Gerald had an appointment to phone Archbishop Rowan of Wales the following day to ask him if there was anything he could do, to give the town a lively church. We talked at length about the drain on Carmarthen of all the spiritually starved people, who were leaving for Cross Hands and Llanelli and that a new and innovative service was needed, radically different, 21st century, where God could be praised and worshipped and where there could be genuine prayer and biblical preaching. Music would be an important element, it had to be good and well led, and so we needed to pray for Christian musicians to make themselves available to help us. We wondered where this type of service could happen, and remembering reading about a Youth Church in London that had set up in a building on the edge of town and was now attracting some 300 kids every Sunday evening, I suggested a similar strategy. Gerald quite rightly thought that this could be seen as divisive, as the setting up of a 'new church' and that's the last thing Carmarthen needs. Apparently within a square mile there are 21 places of worship. The new service would have to come from a church, be a product of that church, and so I offered St. John's, Priory Street.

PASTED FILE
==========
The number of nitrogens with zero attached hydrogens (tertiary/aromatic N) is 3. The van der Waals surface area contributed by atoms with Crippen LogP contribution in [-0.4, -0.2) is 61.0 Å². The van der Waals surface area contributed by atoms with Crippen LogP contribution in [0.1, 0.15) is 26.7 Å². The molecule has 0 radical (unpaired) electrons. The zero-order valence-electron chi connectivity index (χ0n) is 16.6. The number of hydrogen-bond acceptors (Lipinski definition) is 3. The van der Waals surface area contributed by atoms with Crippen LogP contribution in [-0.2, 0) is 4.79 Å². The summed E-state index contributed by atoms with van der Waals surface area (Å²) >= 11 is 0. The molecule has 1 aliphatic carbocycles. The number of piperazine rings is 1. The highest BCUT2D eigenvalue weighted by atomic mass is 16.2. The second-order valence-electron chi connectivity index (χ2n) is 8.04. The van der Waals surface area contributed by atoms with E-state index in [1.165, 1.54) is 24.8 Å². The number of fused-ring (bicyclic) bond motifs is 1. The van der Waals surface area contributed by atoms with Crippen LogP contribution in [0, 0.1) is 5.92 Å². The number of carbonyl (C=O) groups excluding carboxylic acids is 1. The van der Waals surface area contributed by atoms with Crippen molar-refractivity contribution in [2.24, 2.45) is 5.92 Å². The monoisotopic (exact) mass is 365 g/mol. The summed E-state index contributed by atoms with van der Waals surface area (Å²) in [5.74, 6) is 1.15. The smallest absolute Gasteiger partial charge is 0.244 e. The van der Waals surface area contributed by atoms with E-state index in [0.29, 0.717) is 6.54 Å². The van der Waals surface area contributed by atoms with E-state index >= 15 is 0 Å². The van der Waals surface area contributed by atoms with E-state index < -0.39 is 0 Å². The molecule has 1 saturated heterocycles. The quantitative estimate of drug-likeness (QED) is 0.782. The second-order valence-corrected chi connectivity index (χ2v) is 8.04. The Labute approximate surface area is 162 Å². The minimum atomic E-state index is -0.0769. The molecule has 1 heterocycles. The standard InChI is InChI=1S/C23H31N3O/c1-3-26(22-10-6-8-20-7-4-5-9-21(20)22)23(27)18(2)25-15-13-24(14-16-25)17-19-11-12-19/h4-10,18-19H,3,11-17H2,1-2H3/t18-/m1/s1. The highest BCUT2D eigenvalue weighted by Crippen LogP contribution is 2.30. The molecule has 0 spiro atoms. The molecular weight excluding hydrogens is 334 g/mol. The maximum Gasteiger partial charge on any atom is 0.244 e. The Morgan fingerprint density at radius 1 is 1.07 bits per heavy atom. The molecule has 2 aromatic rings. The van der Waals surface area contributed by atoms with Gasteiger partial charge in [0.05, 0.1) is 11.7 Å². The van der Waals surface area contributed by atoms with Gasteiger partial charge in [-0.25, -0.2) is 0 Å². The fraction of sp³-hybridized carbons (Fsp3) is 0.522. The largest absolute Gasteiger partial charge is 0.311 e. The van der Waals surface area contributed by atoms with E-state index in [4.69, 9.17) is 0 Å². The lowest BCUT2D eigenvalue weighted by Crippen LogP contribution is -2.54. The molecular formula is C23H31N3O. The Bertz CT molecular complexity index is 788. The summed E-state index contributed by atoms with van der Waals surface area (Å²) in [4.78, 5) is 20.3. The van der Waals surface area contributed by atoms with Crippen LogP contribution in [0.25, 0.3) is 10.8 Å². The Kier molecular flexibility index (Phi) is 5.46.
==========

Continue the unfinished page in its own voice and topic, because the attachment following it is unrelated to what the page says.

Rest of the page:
Gerald couldn't quite believe what had happened, the timing of my call was significant for him - he was frustrated and saddened by the churches in Carmarthen, he had not been used, and I think he said that I was the only minister from the town who had ever telephone him. He was about to shake the dust from his feet and move on, and I was led to phone him - he was about to ask the Archbishop to do something in Carmarthen and I was led to phone and scuppered both his moves!
He kept his appointment to speak to the Archbishop but informed him that something had happened and that the urgency had evaporated. Since that day, the Lord has been on our side in the most tremendous way, although it took revelation for me to see it. That was the first week (beginning 28th February).